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Thermodynamics Otto Cycle engine

  • #1
I'm trying to estimate the temperature of combustion in an Otto Cycle engine, using a formula based on the First Law:

T4 = T3 + fQ /cv

Where T4 is the combustion temperature, T3 is the air temperature after compression, f is the fuel/air ratio, Q is the heat energy of the fuel, and cv is the specific heat at constant volume.

Assuming T3 is 750 degrees Kelvin, the fuel is gasoline which has a heat content of 43,500 kj/kg, the fuel air ratio is 0.07 (close to stoichiometric), and cv at this temperature is 0.8 kj-kg/K, I get a very high number: 4556 K.

I think the temperature should be much lower. Is there another approach to this problem?

Regards,

Gordon.
 

Answers and Replies

  • #2
Andrew Mason
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I'm trying to estimate the temperature of combustion in an Otto Cycle engine, using a formula based on the First Law:

T4 = T3 + fQ /cv

Where T4 is the combustion temperature, T3 is the air temperature after compression, f is the fuel/air ratio, Q is the heat energy of the fuel, and cv is the specific heat at constant volume.

Assuming T3 is 750 degrees Kelvin, the fuel is gasoline which has a heat content of 43,500 kj/kg, the fuel air ratio is 0.07 (close to stoichiometric), and cv at this temperature is 0.8 kj-kg/K, I get a very high number: 4556 K.

I think the temperature should be much lower. Is there another approach to this problem?
Show us how you worked it out. What are you using for Cv of the post-combustion gases?

AM
 
  • #3
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3
At 4500 K an important fraction of molecules dissociate. As an example, at 2400 K, 5% of water molecules are dissociated in O2 and H2. This means that a significant fraction of the combustion heat is used to dissociate the molecules. Then you formula is simply not applicable. You do not know how much heat is used to heat the gas and how much to maintain the molecules dissociated.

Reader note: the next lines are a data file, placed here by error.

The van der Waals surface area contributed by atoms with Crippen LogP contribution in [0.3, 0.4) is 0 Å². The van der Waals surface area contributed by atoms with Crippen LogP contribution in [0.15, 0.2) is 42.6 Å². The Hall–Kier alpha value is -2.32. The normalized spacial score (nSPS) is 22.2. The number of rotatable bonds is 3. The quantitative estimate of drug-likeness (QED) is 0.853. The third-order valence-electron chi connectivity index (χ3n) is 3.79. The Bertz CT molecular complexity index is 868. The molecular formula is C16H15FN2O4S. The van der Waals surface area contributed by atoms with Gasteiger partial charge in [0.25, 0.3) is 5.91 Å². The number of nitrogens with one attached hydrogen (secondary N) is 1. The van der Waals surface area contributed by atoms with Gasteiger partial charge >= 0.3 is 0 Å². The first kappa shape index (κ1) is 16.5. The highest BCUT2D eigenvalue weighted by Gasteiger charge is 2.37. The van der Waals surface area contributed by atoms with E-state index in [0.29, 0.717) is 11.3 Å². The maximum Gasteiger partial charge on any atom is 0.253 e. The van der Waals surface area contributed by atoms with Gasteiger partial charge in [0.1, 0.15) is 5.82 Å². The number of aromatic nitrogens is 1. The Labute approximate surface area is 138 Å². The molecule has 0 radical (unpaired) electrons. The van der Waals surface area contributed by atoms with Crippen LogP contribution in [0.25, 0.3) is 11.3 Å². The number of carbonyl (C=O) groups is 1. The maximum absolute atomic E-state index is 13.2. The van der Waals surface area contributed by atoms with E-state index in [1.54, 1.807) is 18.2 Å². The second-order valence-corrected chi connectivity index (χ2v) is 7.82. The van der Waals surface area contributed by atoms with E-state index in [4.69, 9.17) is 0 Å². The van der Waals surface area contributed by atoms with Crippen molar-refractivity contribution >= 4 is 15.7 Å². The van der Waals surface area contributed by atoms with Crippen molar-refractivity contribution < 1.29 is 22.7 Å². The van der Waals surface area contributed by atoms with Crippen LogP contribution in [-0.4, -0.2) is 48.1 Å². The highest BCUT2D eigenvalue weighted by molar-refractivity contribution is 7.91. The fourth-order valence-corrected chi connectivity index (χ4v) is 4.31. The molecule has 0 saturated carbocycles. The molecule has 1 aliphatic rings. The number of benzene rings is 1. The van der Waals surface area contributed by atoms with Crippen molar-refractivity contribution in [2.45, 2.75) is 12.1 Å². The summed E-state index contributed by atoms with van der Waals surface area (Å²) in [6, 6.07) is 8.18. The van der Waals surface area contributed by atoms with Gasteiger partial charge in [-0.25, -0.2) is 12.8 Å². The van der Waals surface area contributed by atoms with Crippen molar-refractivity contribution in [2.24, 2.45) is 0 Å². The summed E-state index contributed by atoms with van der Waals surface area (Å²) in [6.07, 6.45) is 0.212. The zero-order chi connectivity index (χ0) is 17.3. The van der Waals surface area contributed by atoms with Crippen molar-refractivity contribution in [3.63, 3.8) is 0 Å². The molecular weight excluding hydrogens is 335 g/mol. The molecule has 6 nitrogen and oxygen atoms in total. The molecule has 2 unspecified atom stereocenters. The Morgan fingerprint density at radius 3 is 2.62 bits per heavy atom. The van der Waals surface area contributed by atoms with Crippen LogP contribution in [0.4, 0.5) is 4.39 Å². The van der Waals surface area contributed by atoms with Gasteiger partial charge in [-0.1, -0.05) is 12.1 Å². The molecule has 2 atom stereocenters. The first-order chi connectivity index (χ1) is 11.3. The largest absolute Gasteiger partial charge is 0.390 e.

Of course, as temperature lowers, molecules recombine and give back the "missing" heat.
 
Last edited:
  • #4
Andrew, it's just simple artihmetic using hte values I provided.

We don't know the cv post-combustion because we don't know the temperature.

Regards,

Gordon.
 
  • #5
Andrew Mason
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Andrew, it's just simple artihmetic using hte values I provided.

We don't know the cv post-combustion because we don't know the temperature.
Your answer may not be all that wrong. Gasoline puts out a lot of energy.

The Cv for air would be 800 J/Kg K but for H2O it is about 2000 - 3000 J/Kg K. H2O would form part of the post-combustion gases and it is the Cv of the post-combustion gases that you have to use.

Also, in an internal combustion engine, the piston starts moving down before combustion is complete so there is a cooling due to expansion.

AM
 
  • #6
Thanks, Andrew.

You're right. The answer I got is actually correct.

What threw me was that in Otto cycle mathematical models, the temperature of combustion mentioned is always a lot lower.

However, if you take the high temperature number I calculated above and multiuply it by the thermal efficiency of the engine which is about 0.3, you get a combustion temperature of about 1500 K, which is inline with the mathematical models.

Regards,

Gordon.
 
  • #7
388
3
To multiply the temperature by the efficiency is just a devoid of sense as to multiply by [tex]\sqrt{10}[/tex] or [tex]\log_{10}2[/tex] or divide by [tex]\pi[/tex].
But if it is all you need to be happy, it is OK.

But, if you are not absolutely happy, I suggest that you post the same question in a chemistry forum. You'll be surprised on how much the chemists know about combustion.
P.S. I'm physicist not chemist.
 
  • #8
Andrew Mason
Science Advisor
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Thanks, Andrew.

You're right. The answer I got is actually correct.

What threw me was that in Otto cycle mathematical models, the temperature of combustion mentioned is always a lot lower.

However, if you take the high temperature number I calculated above and multiuply it by the thermal efficiency of the engine which is about 0.3, you get a combustion temperature of about 1500 K, which is inline with the mathematical models.
That sounds like the temperature of the exhaust, not the temperature of combustion.

The temperature at the bottom of the stroke (exhaust) is [itex]T_{bottom} = T_{top}r^{1-\gamma}[/tex] where r is the compression ratio. So for a high compression ratio engine, (max. r = 13) the temperature of the exhaust is:

[tex]T_{bottom} = 4500*13^{-.4} = 1613 K.[/tex]

As I said before, in a real Otto cycle, the fuel does not burn instantaneously. Some burns during the downstroke. So the temperature never reaches the theoretical top temperature.

AM
 

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